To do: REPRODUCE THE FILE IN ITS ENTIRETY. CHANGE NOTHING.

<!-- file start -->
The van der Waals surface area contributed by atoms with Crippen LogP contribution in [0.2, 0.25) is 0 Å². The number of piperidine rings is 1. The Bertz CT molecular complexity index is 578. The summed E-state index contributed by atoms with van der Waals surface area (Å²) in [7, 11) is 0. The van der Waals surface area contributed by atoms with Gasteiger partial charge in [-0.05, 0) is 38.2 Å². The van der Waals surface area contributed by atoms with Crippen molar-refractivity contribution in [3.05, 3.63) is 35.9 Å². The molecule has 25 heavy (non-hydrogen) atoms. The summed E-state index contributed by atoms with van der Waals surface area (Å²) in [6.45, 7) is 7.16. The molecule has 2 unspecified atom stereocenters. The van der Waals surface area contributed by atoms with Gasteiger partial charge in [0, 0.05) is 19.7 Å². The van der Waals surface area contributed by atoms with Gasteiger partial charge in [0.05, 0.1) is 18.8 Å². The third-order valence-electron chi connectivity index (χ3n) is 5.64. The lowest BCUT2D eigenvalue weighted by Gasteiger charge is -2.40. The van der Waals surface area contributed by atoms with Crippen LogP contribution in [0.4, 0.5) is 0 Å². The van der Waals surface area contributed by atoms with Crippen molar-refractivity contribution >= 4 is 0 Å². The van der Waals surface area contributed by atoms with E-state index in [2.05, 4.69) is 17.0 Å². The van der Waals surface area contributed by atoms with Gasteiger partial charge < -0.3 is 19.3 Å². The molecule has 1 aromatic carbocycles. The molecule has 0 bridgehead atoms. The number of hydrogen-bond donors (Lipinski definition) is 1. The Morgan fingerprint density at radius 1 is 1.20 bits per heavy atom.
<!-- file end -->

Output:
The van der Waals surface area contributed by atoms with Crippen LogP contribution in [0.2, 0.25) is 0 Å². The number of piperidine rings is 1. The Bertz CT molecular complexity index is 578. The summed E-state index contributed by atoms with van der Waals surface area (Å²) in [7, 11) is 0. The van der Waals surface area contributed by atoms with Gasteiger partial charge in [-0.05, 0) is 38.2 Å². The van der Waals surface area contributed by atoms with Crippen molar-refractivity contribution in [3.05, 3.63) is 35.9 Å². The molecule has 25 heavy (non-hydrogen) atoms. The summed E-state index contributed by atoms with van der Waals surface area (Å²) in [6.45, 7) is 7.16. The molecule has 2 unspecified atom stereocenters. The van der Waals surface area contributed by atoms with Gasteiger partial charge in [0, 0.05) is 19.7 Å². The van der Waals surface area contributed by atoms with Gasteiger partial charge in [0.05, 0.1) is 18.8 Å². The third-order valence-electron chi connectivity index (χ3n) is 5.64. The lowest BCUT2D eigenvalue weighted by Gasteiger charge is -2.40. The van der Waals surface area contributed by atoms with Crippen LogP contribution in [0.4, 0.5) is 0 Å². The van der Waals surface area contributed by atoms with Crippen molar-refractivity contribution >= 4 is 0 Å². The van der Waals surface area contributed by atoms with E-state index in [2.05, 4.69) is 17.0 Å². The van der Waals surface area contributed by atoms with Gasteiger partial charge < -0.3 is 19.3 Å². The molecule has 1 aromatic carbocycles. The molecule has 0 bridgehead atoms. The number of hydrogen-bond donors (Lipinski definition) is 1. The Morgan fingerprint density at radius 1 is 1.20 bits per heavy atom.